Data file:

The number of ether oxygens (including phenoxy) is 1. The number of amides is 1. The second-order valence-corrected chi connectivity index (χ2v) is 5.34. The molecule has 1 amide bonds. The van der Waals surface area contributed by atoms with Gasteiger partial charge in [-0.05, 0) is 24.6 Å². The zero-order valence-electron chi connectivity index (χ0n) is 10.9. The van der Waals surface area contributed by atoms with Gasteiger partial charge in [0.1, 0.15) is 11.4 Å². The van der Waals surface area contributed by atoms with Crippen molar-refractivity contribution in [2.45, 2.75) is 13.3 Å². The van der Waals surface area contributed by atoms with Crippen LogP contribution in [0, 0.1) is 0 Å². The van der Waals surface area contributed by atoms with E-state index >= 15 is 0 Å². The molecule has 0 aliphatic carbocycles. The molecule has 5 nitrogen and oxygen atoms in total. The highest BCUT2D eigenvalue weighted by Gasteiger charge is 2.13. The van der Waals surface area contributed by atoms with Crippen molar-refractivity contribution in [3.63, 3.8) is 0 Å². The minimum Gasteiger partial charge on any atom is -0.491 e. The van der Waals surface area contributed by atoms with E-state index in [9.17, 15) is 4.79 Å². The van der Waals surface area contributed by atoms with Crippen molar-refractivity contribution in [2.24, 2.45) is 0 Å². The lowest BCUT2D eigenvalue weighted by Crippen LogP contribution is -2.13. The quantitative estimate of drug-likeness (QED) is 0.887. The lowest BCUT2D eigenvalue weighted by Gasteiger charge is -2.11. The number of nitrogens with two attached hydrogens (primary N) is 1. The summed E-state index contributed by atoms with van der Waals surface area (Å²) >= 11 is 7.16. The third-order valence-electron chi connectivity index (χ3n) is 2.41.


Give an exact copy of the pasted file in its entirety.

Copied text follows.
The number of ether oxygens (including phenoxy) is 1. The number of amides is 1. The second-order valence-corrected chi connectivity index (χ2v) is 5.34. The molecule has 1 amide bonds. The van der Waals surface area contributed by atoms with Gasteiger partial charge in [-0.05, 0) is 24.6 Å². The zero-order valence-electron chi connectivity index (χ0n) is 10.9. The van der Waals surface area contributed by atoms with Gasteiger partial charge in [0.1, 0.15) is 11.4 Å². The van der Waals surface area contributed by atoms with Crippen molar-refractivity contribution in [2.45, 2.75) is 13.3 Å². The van der Waals surface area contributed by atoms with Crippen LogP contribution in [0, 0.1) is 0 Å². The van der Waals surface area contributed by atoms with E-state index >= 15 is 0 Å². The molecule has 0 aliphatic carbocycles. The molecule has 5 nitrogen and oxygen atoms in total. The highest BCUT2D eigenvalue weighted by Gasteiger charge is 2.13. The van der Waals surface area contributed by atoms with Crippen molar-refractivity contribution in [3.63, 3.8) is 0 Å². The minimum Gasteiger partial charge on any atom is -0.491 e. The van der Waals surface area contributed by atoms with E-state index in [9.17, 15) is 4.79 Å². The van der Waals surface area contributed by atoms with Crippen molar-refractivity contribution in [2.24, 2.45) is 0 Å². The lowest BCUT2D eigenvalue weighted by Crippen LogP contribution is -2.13. The quantitative estimate of drug-likeness (QED) is 0.887. The lowest BCUT2D eigenvalue weighted by Gasteiger charge is -2.11. The number of nitrogens with two attached hydrogens (primary N) is 1. The summed E-state index contributed by atoms with van der Waals surface area (Å²) >= 11 is 7.16. The third-order valence-electron chi connectivity index (χ3n) is 2.41.